Hi friends, in this blog I will tell you how can we find blocking using sp_who system stored procedure. Also, we will learn about sp_who stored procedure.
Sp_who stored procedure returns information about current SQL server processes, users and sessions.
There is another stored procedure sp_who2 which is undocumented stored procedure. Sp_who2provides more comprehensive information in comparison to sp_who.
Syntax of both stored procedure is as follows:
Sp_who [ [@loginame] = ‘login’ | session Id |’ ACTIVE’]
Sp_who2 [[@loginname] = ‘login’ | session Id |’ACTIVE’]
Login name identifies process belonged to a particular user login.
Session represents the session ID of the connection.
ACTIVE includes the current user login session.
Sp_who stored procedure return the following:
Column Name Description
- Spid – Server process Id. It represents the session Id of the connection.
- Ecid – Execution Context Id. It represents what thread the process was executed on. 0 indicates that the process was executed on main thread.
- Status – It represents the status of the session. Possible status values are:
Running – It indicates session is performing some work.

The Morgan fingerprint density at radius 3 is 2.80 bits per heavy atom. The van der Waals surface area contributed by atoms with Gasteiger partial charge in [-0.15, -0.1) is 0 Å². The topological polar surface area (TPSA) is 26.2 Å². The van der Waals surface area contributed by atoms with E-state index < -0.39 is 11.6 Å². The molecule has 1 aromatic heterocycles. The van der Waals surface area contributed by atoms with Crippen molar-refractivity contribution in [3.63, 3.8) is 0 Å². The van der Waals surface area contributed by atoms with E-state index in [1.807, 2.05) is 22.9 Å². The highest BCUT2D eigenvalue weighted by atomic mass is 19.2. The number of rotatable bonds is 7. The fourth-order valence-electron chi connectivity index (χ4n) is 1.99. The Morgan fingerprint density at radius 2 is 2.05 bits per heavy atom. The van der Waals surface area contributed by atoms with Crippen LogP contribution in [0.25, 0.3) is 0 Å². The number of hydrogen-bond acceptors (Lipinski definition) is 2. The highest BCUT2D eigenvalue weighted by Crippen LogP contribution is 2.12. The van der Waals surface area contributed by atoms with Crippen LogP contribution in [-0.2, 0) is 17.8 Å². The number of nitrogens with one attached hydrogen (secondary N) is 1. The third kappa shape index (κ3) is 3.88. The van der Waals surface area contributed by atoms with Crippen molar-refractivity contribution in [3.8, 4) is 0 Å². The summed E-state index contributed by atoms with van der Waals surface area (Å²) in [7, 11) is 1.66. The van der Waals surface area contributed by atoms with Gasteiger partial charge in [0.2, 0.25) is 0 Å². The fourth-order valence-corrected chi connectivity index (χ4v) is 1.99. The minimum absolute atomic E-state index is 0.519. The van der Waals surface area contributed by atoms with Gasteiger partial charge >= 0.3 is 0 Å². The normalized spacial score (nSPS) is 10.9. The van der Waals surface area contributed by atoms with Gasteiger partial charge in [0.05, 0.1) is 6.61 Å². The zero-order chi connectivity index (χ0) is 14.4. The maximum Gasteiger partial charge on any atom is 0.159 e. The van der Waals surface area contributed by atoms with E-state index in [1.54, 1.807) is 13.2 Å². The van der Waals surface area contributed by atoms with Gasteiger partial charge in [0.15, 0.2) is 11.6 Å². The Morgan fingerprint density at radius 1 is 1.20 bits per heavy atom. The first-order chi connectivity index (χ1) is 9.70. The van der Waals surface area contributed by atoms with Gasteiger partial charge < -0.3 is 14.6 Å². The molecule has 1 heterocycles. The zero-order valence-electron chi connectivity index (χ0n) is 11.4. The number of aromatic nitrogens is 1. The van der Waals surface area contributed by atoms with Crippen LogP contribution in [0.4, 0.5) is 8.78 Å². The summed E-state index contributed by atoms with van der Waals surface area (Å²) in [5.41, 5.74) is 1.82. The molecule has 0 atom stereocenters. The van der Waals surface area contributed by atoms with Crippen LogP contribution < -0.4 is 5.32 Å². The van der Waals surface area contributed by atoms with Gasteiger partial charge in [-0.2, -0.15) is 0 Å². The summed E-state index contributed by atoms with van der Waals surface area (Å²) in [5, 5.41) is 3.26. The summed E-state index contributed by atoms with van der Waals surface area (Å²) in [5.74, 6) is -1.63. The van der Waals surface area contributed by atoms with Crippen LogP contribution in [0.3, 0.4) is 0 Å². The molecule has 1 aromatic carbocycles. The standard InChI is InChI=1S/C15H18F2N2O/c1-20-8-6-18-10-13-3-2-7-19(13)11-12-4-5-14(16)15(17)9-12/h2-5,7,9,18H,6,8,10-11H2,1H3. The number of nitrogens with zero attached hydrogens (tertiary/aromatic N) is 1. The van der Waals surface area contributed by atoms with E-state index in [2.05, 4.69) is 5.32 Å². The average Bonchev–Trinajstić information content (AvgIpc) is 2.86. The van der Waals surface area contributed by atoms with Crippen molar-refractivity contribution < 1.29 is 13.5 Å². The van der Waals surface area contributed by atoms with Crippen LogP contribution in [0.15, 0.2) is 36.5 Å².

Runnable – The session has performed some work but currently has no work to perform.
Sleeping – It indicates session is waiting to perform work.
Background – It indicates session is performing some background tasks.
Suspended – It indicates that session is waiting for an event to complete.
Dormant – It indicates session is being reset by server.
Rollback – It indicates session is currently rolling back a transaction.
Pending – It indicates that session is waiting on an available thread.
Spinloop – It indicates that session is waiting on a spinloop to become free.
- LoginName – It represents login associated with the session.
- Hostname – It represents hostname with the session.
- Blk – It represents session id for blocking process.
- Dbname – It represents database name connected to a session.
- Cmd – It represents type of command executing on the session.
- Request_Id – It represents Id of the request running in the session.
Now let’s see how we can use sp_who stored procedure to identify blocking queries.
For this blocking demo, I have created a demo table in my database called ‘Customer’
CREATE TABLE [dbo].[Customer](
[CustomerID] [int] IDENTITY(1,1) NOT NULL,
[CustomerName] [varchar](50) NOT NULL,
[CEO] [varchar](40) NULL,
[Phone] [varchar](20) NOT NULL,
PRIMARY KEY CLUSTERED
( [CustomerID] ASC
)WITH (PAD_INDEX = OFF, STATISTICS_NORECOMPUTE = OFF, IGNORE_DUP_KEY = OFF, ALLOW_ROW_LOCKS = ON, ALLOW_PAGE_LOCKS = ON) ON [PRIMARY]
) ON [PRIMARY]
Now I will start a transaction and leave it open without committing or rollback.
INSERT INTO customer(CustomerName, ceo, phone)
Now I will execute this query in another window:
SELECT * FROM customer
Now, execute the stored procedure
EXEC sp_who ‘sa’
As, you can see in the picture that in column blk we have value other than 0 which tells that blocked id is 59 and blocked by spid 56.
Now to resolve this blocking either I can kill the connection, executes rollback or commit transaction and it will resolve.
Thats all folks in this post. Hope you will like it.